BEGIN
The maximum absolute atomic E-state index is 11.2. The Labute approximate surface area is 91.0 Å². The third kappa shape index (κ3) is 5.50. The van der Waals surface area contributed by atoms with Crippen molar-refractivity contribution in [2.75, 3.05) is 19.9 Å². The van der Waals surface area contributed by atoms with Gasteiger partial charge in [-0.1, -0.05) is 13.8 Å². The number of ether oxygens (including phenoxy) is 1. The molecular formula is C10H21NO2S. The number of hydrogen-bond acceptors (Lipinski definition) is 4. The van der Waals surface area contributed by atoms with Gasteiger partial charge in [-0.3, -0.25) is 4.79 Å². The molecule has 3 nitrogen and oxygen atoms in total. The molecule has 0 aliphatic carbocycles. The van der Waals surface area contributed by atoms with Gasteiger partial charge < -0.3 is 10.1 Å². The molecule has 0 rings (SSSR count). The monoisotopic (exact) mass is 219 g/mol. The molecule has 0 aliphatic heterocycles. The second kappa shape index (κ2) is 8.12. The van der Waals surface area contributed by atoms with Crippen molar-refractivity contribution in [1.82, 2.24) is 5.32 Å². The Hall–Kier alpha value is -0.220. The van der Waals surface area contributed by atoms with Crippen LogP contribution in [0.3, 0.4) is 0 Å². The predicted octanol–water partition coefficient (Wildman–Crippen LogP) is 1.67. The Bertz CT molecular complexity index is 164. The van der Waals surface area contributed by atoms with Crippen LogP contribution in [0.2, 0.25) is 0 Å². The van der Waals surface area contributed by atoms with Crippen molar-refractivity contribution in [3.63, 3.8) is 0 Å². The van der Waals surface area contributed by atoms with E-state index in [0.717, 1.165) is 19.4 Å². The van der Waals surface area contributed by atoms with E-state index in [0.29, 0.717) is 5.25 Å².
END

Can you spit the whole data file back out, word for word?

The maximum absolute atomic E-state index is 11.2. The Labute approximate surface area is 91.0 Å². The third kappa shape index (κ3) is 5.50. The van der Waals surface area contributed by atoms with Crippen molar-refractivity contribution in [2.75, 3.05) is 19.9 Å². The van der Waals surface area contributed by atoms with Gasteiger partial charge in [-0.1, -0.05) is 13.8 Å². The number of ether oxygens (including phenoxy) is 1. The molecular formula is C10H21NO2S. The number of hydrogen-bond acceptors (Lipinski definition) is 4. The van der Waals surface area contributed by atoms with Gasteiger partial charge in [-0.3, -0.25) is 4.79 Å². The molecule has 3 nitrogen and oxygen atoms in total. The molecule has 0 aliphatic carbocycles. The van der Waals surface area contributed by atoms with Gasteiger partial charge < -0.3 is 10.1 Å². The molecule has 0 rings (SSSR count). The monoisotopic (exact) mass is 219 g/mol. The molecule has 0 aliphatic heterocycles. The second kappa shape index (κ2) is 8.12. The van der Waals surface area contributed by atoms with Crippen molar-refractivity contribution in [1.82, 2.24) is 5.32 Å². The Hall–Kier alpha value is -0.220. The van der Waals surface area contributed by atoms with Crippen LogP contribution in [0.3, 0.4) is 0 Å². The predicted octanol–water partition coefficient (Wildman–Crippen LogP) is 1.67. The Bertz CT molecular complexity index is 164. The van der Waals surface area contributed by atoms with Crippen LogP contribution in [0.2, 0.25) is 0 Å². The van der Waals surface area contributed by atoms with Crippen molar-refractivity contribution in [3.63, 3.8) is 0 Å². The van der Waals surface area contributed by atoms with E-state index in [0.717, 1.165) is 19.4 Å². The van der Waals surface area contributed by atoms with E-state index in [0.29, 0.717) is 5.25 Å².